Revenue Note for Guidance
The abuse of group relief is prevented by providing that the relief is not available unless the parent company not only satisfies the requirement of holding 75 per cent (or 90 per cent in the case of a parent company owned by a consortium) of the ordinary share capital of the subsidiary but also satisfies 2 other tests. These tests are that the parent company be beneficially entitled to not less than —
The reason for these tests is that the ordinary issued share capital might be nominal only in value when compared with the total capital of a company and these nominal shares held by the “parent” company could, in the absence of this provision, give rise to a claim to group relief even though the major proportion of “capital” in the “subsidiary” company was held by a company totally unconnected with the “parent” or “subsidiary” company. In this way, the benefit of losses and capital allowances unabsorbed could be transferred for a consideration, from one group of companies or (consortium) to another unconnected company or group of companies.
(1) Group relief is not available unless a company not only satisfies the 75 per cent holding test but is also beneficially entitled to 75 per cent of the profits available for distribution to equity holders and to a like share of the assets available for distribution on the winding up of the company.
(2) Where a member of a consortium is entitled to differing percentages of the ordinary share capital, profits and assets of the surrendering company, it can claim relief by reference to the lowest of these percentages only.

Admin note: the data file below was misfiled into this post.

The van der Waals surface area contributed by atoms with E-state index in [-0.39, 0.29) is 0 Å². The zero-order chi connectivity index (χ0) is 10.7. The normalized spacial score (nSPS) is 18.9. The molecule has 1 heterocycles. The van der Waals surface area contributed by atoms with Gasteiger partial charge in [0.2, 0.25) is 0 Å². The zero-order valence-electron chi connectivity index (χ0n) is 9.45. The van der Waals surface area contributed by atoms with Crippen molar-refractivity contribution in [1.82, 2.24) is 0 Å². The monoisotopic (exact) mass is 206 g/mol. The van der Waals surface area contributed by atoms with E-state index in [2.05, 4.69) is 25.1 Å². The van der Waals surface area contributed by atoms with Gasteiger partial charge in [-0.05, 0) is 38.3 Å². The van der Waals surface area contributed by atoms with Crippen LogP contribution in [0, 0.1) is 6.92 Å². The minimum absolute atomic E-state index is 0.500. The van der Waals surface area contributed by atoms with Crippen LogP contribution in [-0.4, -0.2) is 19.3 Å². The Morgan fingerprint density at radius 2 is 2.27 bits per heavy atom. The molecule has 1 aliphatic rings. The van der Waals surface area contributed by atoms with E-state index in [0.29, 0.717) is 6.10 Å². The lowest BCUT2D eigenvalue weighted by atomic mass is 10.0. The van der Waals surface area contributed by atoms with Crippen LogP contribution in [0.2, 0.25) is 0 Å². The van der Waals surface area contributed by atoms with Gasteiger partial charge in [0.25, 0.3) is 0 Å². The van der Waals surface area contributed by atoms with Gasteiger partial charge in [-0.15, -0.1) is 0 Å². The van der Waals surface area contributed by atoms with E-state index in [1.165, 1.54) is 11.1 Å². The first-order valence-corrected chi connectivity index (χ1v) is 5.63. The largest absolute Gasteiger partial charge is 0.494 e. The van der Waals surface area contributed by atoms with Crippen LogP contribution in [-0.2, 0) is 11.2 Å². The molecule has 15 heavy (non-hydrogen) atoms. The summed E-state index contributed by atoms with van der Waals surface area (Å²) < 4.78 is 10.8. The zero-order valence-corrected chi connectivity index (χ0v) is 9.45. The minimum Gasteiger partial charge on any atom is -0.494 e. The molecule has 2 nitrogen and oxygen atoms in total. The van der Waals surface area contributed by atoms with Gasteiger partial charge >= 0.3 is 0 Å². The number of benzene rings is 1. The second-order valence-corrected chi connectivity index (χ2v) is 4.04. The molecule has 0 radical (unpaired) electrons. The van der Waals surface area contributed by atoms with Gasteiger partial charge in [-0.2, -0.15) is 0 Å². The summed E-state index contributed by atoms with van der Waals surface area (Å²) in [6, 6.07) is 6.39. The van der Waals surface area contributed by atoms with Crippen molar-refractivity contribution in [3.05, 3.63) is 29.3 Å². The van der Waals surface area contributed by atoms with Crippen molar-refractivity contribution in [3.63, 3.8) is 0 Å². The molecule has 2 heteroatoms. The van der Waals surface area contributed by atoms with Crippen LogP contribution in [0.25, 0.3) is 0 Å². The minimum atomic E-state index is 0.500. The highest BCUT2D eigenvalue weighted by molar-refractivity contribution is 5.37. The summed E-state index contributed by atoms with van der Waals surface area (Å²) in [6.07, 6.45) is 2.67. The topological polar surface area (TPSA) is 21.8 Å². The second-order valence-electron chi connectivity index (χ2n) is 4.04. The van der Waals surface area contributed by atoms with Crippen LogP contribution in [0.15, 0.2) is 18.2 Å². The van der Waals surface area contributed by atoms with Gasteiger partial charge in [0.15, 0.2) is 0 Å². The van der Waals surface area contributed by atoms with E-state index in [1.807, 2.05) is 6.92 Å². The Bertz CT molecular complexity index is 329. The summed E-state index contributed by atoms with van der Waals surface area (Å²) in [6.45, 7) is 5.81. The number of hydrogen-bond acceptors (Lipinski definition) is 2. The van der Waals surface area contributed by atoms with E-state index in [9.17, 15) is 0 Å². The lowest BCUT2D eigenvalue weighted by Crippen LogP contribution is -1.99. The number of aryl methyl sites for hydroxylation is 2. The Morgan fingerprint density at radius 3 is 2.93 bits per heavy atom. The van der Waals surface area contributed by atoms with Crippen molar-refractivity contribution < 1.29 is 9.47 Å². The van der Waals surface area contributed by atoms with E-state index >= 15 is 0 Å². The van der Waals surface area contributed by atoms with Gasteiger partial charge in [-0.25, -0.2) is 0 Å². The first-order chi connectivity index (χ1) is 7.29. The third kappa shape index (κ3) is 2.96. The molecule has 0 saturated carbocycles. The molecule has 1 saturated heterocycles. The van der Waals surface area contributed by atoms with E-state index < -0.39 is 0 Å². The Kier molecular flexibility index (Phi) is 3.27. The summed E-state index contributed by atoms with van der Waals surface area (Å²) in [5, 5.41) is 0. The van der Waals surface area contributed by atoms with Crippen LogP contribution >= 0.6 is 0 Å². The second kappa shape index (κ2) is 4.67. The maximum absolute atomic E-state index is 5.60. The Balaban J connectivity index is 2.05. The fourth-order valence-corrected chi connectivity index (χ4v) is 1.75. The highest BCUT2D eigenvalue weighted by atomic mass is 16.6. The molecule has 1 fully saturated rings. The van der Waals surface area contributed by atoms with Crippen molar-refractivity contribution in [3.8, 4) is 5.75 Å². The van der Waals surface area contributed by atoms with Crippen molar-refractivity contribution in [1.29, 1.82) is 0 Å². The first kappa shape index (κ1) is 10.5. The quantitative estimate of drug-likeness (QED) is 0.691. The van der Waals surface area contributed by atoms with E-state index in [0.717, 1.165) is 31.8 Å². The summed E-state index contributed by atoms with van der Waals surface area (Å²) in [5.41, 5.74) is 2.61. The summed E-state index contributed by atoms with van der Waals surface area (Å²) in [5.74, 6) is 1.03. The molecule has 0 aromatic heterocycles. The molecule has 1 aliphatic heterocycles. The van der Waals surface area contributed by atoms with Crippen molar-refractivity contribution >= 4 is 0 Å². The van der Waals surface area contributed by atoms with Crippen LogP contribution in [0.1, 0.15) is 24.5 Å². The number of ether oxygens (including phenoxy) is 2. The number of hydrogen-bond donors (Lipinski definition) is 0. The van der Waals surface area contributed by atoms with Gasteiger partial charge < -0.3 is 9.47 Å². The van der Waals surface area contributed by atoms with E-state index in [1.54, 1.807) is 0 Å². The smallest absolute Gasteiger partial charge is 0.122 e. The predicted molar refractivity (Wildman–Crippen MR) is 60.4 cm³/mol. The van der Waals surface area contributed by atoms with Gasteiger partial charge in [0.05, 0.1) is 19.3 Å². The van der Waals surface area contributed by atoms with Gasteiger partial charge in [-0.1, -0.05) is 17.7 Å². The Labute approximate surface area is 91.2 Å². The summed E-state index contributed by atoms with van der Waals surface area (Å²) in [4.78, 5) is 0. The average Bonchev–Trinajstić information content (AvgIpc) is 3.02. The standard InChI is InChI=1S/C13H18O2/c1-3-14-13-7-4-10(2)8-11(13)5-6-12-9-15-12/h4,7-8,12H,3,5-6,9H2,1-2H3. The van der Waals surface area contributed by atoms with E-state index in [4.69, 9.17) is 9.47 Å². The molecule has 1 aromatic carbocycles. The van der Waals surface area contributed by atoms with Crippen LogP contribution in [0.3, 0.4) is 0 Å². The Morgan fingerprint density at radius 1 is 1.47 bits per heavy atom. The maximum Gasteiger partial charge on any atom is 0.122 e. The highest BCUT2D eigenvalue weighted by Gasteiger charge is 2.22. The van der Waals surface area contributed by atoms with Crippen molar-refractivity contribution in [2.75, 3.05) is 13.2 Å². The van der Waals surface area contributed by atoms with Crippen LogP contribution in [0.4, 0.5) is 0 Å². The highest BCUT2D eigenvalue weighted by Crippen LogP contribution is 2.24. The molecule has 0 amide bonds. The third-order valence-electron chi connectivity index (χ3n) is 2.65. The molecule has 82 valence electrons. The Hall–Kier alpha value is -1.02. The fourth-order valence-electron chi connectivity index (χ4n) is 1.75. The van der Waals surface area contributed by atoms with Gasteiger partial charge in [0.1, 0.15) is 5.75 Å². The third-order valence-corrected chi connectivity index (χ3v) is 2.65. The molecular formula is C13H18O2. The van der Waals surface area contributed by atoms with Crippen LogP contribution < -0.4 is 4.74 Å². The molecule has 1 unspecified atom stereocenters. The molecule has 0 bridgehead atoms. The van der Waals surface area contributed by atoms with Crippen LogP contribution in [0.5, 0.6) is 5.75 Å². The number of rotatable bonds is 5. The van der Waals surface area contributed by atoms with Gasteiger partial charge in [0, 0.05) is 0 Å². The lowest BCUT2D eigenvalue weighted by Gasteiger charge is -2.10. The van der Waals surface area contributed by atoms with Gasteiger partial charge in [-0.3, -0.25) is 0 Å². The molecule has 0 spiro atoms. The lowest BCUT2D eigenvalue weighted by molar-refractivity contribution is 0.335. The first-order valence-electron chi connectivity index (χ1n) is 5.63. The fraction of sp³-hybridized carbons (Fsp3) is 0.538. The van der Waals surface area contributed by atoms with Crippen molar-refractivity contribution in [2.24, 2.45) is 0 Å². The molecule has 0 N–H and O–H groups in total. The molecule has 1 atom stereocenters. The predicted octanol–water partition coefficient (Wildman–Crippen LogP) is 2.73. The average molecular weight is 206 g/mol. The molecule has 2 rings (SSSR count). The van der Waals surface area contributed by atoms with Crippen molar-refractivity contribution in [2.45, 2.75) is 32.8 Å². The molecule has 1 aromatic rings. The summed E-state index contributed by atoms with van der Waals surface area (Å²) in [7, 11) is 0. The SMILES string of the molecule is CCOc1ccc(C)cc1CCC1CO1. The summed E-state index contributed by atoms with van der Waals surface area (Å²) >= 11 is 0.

(3) Tests similar to those which apply in the case of group relief apply where the company owned by a consortium is a holding company having a holding of 90 per cent in a trading subsidiary which surrenders losses to the consortium members. The 90 per cent percentage test in such a case applies not only to ordinary share capital but also to profits available for distribution and to assets available on winding up.
There is a provision for averaging where any of these percentages fluctuate during an accounting period.
Company A holds 75% of the issued shares of company B. An unconnected company X holds the balance of the shares in B Ltd. By reference to the share test of ownership, A and B Ltd form a group and B Ltd could claim a set-off of any loss incurred by A Ltd. However X Ltd, in addition to owning 25% of the shares of B Ltd has, by reason of independent transactions with B Ltd, a majority material interest in that company so that if B Ltd were to be wound up 75% of the distribution on the winding up would not pass to A Ltd. If group relief were to be allowed in such instance, the benefit would accrue to X Ltd (that is, the benefit of the loss relief would pass outside the “group”). The section prevents this by providing that group relief is only available where the parent company not only satisfies the requirement of holding 75% of the ordinary share capital of the subsidiary but is also beneficially entitled to 75% of the profits available for distribution to equity holders and to 75% of the assets available to equity holders on a winding up of the subsidiary.
Relevant Date: Finance Act 2017